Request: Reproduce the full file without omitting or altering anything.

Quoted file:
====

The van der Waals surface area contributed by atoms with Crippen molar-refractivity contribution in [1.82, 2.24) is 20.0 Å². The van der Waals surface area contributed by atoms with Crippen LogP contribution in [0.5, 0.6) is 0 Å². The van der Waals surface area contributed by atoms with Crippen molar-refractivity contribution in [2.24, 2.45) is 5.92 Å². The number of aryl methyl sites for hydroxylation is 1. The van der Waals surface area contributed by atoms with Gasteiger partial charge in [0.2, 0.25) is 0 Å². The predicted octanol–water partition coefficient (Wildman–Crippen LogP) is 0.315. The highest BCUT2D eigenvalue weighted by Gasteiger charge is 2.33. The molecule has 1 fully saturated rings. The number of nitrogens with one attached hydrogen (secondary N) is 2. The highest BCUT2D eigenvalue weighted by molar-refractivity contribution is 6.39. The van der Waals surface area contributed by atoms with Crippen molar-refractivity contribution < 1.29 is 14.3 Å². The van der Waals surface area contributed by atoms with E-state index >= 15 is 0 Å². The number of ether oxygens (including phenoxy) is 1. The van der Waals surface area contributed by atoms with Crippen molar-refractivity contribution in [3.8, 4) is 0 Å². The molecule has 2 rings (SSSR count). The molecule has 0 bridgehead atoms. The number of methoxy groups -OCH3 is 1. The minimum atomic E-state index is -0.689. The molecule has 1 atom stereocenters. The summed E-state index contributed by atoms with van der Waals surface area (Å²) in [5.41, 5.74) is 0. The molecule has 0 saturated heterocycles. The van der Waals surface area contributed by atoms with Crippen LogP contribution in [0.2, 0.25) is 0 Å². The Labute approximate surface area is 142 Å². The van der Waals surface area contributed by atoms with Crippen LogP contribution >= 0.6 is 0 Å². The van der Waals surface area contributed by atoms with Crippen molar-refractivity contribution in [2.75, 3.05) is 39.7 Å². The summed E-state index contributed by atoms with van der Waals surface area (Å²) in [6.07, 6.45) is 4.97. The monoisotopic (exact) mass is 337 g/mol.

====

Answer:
The van der Waals surface area contributed by atoms with Crippen molar-refractivity contribution in [1.82, 2.24) is 20.0 Å². The van der Waals surface area contributed by atoms with Crippen LogP contribution in [0.5, 0.6) is 0 Å². The van der Waals surface area contributed by atoms with Crippen molar-refractivity contribution in [2.24, 2.45) is 5.92 Å². The number of aryl methyl sites for hydroxylation is 1. The van der Waals surface area contributed by atoms with Gasteiger partial charge in [0.2, 0.25) is 0 Å². The predicted octanol–water partition coefficient (Wildman–Crippen LogP) is 0.315. The highest BCUT2D eigenvalue weighted by Gasteiger charge is 2.33. The molecule has 1 fully saturated rings. The number of nitrogens with one attached hydrogen (secondary N) is 2. The highest BCUT2D eigenvalue weighted by molar-refractivity contribution is 6.39. The van der Waals surface area contributed by atoms with Crippen molar-refractivity contribution < 1.29 is 14.3 Å². The van der Waals surface area contributed by atoms with E-state index >= 15 is 0 Å². The number of ether oxygens (including phenoxy) is 1. The van der Waals surface area contributed by atoms with Crippen molar-refractivity contribution in [3.8, 4) is 0 Å². The molecule has 2 rings (SSSR count). The molecule has 0 bridgehead atoms. The number of methoxy groups -OCH3 is 1. The minimum atomic E-state index is -0.689. The molecule has 1 atom stereocenters. The summed E-state index contributed by atoms with van der Waals surface area (Å²) in [5.41, 5.74) is 0. The molecule has 0 saturated heterocycles. The van der Waals surface area contributed by atoms with Crippen LogP contribution in [0.2, 0.25) is 0 Å². The Labute approximate surface area is 142 Å². The van der Waals surface area contributed by atoms with Crippen LogP contribution >= 0.6 is 0 Å². The van der Waals surface area contributed by atoms with Crippen molar-refractivity contribution in [2.75, 3.05) is 39.7 Å². The summed E-state index contributed by atoms with van der Waals surface area (Å²) in [6.07, 6.45) is 4.97. The monoisotopic (exact) mass is 337 g/mol.